More recently we’ve teamed up with a Yangon-based company called RecyGlo. They provide recycling services to corporate clients on a subscription basis. The company just started last year, but the two founders have strong entrepreneurial backgrounds and a lot of skills, so the business is already running strongly.
Until now, RecyGlo has focussed on paper, plastic, metal, glass, all the usual “dry” stuff. Wet waste, organic waste, has been an impossible task for everyone up until now. In best case, organic waste is trucked off to landfill, mixed in with everything else. In worst case, it ends up on the street, or in the river.
Anyhow, the two founders came up to see us a couple of months ago, and have been trialling bokashi with some of their corporates. It’s working for them, and this month they are rolling it out to their other clients and anyone else who may be interested.
Quite a challenge
A challenge, and an exciting one at that. There are some pretty big question marks, obviously. Are people really prepared to pay for this service? (remains to be seen). Can they learn to fill the bokashi barrels correctly? (we will be providing training — so far we’ve made a quick and easy video to explain what to do) And: where will the filled barrels go for processing?
This is the interesting one. Our plan is, rather soon, to get a larger bokashi yard where we can receive organic waste from various sources. If RecyGlo gets it to us, we know what to do with the rest. We’ll combine this of course with the organic waste we collect in from markets. Ultimately, we’ll produce a compost-type organic fertiliser in our process. And a method that can be scaled up or down as needed.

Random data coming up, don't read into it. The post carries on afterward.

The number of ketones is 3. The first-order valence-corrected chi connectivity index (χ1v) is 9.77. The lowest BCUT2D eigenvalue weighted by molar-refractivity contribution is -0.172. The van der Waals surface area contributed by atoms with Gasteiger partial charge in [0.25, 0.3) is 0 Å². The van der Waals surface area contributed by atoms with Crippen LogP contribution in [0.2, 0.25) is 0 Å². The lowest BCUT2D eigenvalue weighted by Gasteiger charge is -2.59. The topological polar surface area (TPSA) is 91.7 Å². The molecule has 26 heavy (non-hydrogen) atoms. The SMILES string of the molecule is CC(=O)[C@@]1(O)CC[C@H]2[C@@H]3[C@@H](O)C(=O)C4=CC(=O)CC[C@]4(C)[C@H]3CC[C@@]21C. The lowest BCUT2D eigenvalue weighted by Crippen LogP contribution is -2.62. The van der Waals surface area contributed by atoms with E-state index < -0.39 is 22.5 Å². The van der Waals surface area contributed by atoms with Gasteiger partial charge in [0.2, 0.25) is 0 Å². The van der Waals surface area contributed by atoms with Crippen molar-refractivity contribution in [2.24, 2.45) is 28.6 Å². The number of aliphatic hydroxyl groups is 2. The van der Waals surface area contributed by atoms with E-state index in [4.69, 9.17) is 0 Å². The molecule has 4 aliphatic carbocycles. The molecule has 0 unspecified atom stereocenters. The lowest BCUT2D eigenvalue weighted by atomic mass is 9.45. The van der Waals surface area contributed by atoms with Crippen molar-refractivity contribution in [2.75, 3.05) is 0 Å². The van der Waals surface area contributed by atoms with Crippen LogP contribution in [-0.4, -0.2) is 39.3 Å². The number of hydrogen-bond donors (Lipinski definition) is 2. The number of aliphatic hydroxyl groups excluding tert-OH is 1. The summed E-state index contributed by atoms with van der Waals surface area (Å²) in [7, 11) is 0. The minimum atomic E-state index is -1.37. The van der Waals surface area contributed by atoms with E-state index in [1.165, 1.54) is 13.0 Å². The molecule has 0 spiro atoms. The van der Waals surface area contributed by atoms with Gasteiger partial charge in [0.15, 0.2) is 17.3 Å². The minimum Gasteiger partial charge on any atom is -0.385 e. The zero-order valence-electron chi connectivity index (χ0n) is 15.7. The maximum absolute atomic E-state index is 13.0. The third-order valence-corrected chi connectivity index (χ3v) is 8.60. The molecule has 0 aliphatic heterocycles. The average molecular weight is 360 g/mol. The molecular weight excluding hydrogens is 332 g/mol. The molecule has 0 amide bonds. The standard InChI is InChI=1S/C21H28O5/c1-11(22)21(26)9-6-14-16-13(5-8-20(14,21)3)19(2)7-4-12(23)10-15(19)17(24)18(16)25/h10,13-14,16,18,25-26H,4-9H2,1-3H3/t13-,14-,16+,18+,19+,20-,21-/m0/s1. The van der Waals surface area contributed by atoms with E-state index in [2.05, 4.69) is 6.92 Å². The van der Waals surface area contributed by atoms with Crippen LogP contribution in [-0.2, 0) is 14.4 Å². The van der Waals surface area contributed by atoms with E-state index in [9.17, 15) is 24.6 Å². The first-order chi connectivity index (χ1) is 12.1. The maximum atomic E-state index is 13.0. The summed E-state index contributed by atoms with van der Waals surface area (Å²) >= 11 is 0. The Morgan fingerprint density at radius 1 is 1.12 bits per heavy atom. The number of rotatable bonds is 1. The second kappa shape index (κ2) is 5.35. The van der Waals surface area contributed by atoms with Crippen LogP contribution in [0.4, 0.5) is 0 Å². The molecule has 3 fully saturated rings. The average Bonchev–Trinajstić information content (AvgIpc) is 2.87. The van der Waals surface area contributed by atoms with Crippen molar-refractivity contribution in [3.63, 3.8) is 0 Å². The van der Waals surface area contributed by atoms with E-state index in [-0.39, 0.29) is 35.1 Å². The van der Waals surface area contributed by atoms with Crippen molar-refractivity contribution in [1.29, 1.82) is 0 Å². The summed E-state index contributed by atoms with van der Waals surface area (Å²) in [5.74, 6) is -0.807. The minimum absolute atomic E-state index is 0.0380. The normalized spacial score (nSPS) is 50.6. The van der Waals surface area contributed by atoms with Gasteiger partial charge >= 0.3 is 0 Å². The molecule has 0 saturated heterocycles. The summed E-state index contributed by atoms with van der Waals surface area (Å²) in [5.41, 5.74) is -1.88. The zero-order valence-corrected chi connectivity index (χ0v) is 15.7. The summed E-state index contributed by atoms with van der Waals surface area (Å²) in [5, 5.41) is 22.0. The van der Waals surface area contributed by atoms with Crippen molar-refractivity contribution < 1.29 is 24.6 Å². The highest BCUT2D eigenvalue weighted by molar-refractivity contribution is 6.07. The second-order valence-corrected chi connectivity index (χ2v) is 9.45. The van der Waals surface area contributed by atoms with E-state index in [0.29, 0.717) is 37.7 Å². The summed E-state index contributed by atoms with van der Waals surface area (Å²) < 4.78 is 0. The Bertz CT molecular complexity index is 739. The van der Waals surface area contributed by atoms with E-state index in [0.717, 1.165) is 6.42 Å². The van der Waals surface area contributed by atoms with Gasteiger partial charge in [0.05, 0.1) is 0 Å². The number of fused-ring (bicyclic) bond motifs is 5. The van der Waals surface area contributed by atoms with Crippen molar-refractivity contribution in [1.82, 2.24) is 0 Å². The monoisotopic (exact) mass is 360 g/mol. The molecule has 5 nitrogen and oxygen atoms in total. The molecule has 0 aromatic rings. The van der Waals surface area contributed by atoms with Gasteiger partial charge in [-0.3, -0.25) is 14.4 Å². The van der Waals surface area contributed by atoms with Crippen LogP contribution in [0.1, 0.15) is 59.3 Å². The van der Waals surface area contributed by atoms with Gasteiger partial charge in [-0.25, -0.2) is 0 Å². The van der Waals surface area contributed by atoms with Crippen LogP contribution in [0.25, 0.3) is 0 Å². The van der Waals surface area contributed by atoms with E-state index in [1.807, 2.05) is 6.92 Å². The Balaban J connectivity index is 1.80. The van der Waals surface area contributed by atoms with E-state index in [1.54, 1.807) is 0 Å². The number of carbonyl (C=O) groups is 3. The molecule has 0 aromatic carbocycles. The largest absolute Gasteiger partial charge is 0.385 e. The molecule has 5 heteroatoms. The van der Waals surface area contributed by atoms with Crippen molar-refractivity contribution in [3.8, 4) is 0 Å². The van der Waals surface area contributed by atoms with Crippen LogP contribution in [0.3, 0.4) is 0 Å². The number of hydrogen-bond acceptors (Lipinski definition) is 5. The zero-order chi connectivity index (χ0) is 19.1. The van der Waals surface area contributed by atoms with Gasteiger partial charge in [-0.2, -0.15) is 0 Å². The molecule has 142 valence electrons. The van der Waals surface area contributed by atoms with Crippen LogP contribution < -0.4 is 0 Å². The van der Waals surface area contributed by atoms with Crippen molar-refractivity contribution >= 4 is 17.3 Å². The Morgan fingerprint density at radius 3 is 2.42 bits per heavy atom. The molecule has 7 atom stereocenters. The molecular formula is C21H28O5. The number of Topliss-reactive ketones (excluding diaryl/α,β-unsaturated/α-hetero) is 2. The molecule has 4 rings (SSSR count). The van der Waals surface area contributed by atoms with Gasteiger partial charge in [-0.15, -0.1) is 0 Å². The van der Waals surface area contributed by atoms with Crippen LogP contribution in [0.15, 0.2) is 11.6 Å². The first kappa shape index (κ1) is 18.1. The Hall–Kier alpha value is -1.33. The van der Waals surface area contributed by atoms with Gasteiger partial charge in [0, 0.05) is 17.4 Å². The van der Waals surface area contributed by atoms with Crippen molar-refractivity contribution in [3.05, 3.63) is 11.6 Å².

We’re taking a step into new territories with this. But one that makes sense to us. It’s what we have on our vision map and, like all visions, the path from A to B is not always that clear. If it was, someone would have done it before. In this case, they haven’t. And it’s up to us to find out.
Which is quite a cool challenge, and one we’re ready to take on.
So please follow us on this journey! It will quite interesting for all of us to see where we are at this time next year.
We’re thinking big, acting small, trying not to let fear get in the way of anything we’re doing it. We would be a good ad for Nike actually, Just.Do.It. It’s fast becoming our motto.
/Jenny and the Bokashi Myanmar team
3 thoughts on “Making a garden in a swamp”